In the hour of their greatest need, the Washington Capitals have turned to Gary Inness, the man who saved them once then found himself an outcast.
Inness, 31, will wear his age on his back today when he guards the Capitals' nets in a 1:30 Capital Centre contest against the St. Louis Blues, the best team in the National Hockey League.
It is a pressure assignment for Inness, who last played an NHL game Dec. 12, 1979, and has seen minimal ice time since being sent to the American League Hershey Bears.
"All I can do is give it everything I have, work as hard as I can and hope we get the two points," Inness said. "I am surprised. I hadn't thought about coming back at all.
"I was asked to go to Hershey, I went there and I played. I was working hard and getting some breaks and we won. That's what matters. I'm really out of touch with the NHL, but I'll likely get a quick education."
The call to Inness was an act of desperation by the Capitals, their playoff hopes slipping away after Wednesday's 6-4 loss to Quebec, in which they were betrayed by ineffectual goaltending.
Mike Palmateer, the target of fan anger Wednesday, was playing with a hyperextended thumb on his (right) catching hand. Backup David Parro has been hampered by a twice-dislocated left shoulder that will probably require postseason surgery. Wayne Stephenson, troubled by a sore back, has not played a full game since Dec. 14.
All four goalies were put through a strenuous workout yesterday at Fort Dupont and Inness was solid, making several excellent stops during a scrimmage in which he did not permit a goal. Afterward, Coach Garry Green quickly awarded him today's starting assignment.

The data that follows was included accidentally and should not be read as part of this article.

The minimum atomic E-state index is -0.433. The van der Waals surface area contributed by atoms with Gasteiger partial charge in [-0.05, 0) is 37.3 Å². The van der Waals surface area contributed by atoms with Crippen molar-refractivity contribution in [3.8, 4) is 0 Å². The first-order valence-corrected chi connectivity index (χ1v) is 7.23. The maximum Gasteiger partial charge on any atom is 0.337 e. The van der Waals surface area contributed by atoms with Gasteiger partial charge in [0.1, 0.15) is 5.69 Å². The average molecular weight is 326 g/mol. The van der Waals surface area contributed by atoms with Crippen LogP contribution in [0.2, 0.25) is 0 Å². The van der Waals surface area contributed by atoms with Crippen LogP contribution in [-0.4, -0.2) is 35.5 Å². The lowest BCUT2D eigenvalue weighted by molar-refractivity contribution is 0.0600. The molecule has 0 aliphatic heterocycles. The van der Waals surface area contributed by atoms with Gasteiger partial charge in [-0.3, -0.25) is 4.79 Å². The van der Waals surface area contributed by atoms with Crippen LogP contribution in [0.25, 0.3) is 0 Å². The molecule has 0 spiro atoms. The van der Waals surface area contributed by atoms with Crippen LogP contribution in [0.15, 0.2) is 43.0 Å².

"Inch (Inness) was playing well down there and we have a few minor injuries with our goaltenders," Green said. "We wanted to get a look at him today and he worked hard. He always works hard in practice."
The fact that Inness is a hard worker as well as an intense team man makes it embarrassing for management to explain its sorry treatment of him after he played so brilliantly in the winter of 1978-79.
Inness was picked up on Dec. 18, 1978, after the demise of his Indianapolis club in the World Hockey Association. The Capitals had an 8-20-4 record at the time and indifference to hockey was widespread in Washington.
Inness tied Philadelphia the next night and went on to a 14-14-8 record with a 3.70 goals-against mark. He played 27 straight games before tiring and in one stretch posted four victories in a row while allowing only five goals.
Nevertheless, in August 1979 the Capitals acquired Stephenson from Philadelphia and made him the No. 1 goalie. Coach Danny Belisle repeatedly used Stephenson, although Inness was more effective in his few appearances, until Stephenson's failures helped Belisle to lose his job.
Green used Inness sparingly after he arrived, Rollie Boutin became the new goaltending hero and, in January 1980, Inness was sent to Hershey. He was spectacular in the Calder Cup playoffs, recording a 2.82 goals-against as he and Parro led the Bears to the championship.
In June, Washington obtained Palmateer from Toronto and, at training camp, Inness, entering the option year of his contract, was the No. 5 man, seemingly destined either to a quick payoff or assignment outside the Capitals' system. Inness broke a hand in camp, however.
When Inness recovered from his broken hand, McNab tried to place him first in Birmingham and later in Houston, but each team folded during the negotiations. Then, on Jan. 4, both Palmateer and Stephenson were injured. Parro and Boutin were summoned to Washington and Inness was sent to help fill the resulting gap in Hershey.
Brought along slowly by Coach Bryan Murray while he regained his sharpness and conditioning, Inness in recent weeks played better than Boutin, compiling a 4-2 record and 3.52 goals-against. He shut out Binghamton two weeks ago, then beat the Whalers again Wednesday, while the Capitals were slipping into 17th place.
"When Max asked me to go to Hershey, he told me that this was a crazy game, just to go down and work and see what happened," Inness said. "Now, here I am."